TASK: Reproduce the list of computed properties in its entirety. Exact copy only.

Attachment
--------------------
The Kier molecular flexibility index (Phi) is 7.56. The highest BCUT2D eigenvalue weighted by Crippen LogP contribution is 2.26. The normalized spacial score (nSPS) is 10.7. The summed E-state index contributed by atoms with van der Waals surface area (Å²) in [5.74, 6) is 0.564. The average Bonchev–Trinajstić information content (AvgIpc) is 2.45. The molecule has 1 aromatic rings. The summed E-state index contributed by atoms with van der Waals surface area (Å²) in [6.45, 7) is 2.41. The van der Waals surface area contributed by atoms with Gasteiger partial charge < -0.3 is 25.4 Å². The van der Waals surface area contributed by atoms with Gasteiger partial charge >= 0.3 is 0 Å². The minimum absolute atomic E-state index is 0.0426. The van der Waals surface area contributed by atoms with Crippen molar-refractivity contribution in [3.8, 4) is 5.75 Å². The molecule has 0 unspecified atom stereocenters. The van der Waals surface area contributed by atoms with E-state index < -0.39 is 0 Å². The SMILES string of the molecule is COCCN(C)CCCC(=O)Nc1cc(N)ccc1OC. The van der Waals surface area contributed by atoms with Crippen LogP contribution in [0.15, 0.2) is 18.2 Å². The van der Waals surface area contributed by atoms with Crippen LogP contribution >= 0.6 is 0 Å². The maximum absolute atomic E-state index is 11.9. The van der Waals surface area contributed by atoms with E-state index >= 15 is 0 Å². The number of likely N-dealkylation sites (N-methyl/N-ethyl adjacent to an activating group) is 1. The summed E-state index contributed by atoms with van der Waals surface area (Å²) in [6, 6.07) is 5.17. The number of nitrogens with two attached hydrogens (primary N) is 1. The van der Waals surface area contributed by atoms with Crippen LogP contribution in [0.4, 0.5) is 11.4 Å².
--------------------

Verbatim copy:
The Kier molecular flexibility index (Phi) is 7.56. The highest BCUT2D eigenvalue weighted by Crippen LogP contribution is 2.26. The normalized spacial score (nSPS) is 10.7. The summed E-state index contributed by atoms with van der Waals surface area (Å²) in [5.74, 6) is 0.564. The average Bonchev–Trinajstić information content (AvgIpc) is 2.45. The molecule has 1 aromatic rings. The summed E-state index contributed by atoms with van der Waals surface area (Å²) in [6.45, 7) is 2.41. The van der Waals surface area contributed by atoms with Gasteiger partial charge < -0.3 is 25.4 Å². The van der Waals surface area contributed by atoms with Gasteiger partial charge >= 0.3 is 0 Å². The minimum absolute atomic E-state index is 0.0426. The van der Waals surface area contributed by atoms with Crippen molar-refractivity contribution in [3.8, 4) is 5.75 Å². The molecule has 0 unspecified atom stereocenters. The van der Waals surface area contributed by atoms with E-state index < -0.39 is 0 Å². The SMILES string of the molecule is COCCN(C)CCCC(=O)Nc1cc(N)ccc1OC. The van der Waals surface area contributed by atoms with Crippen LogP contribution in [0.15, 0.2) is 18.2 Å². The van der Waals surface area contributed by atoms with Crippen LogP contribution >= 0.6 is 0 Å². The maximum absolute atomic E-state index is 11.9. The van der Waals surface area contributed by atoms with E-state index >= 15 is 0 Å². The number of likely N-dealkylation sites (N-methyl/N-ethyl adjacent to an activating group) is 1. The summed E-state index contributed by atoms with van der Waals surface area (Å²) in [6, 6.07) is 5.17. The number of nitrogens with two attached hydrogens (primary N) is 1. The van der Waals surface area contributed by atoms with Crippen LogP contribution in [0.4, 0.5) is 11.4 Å².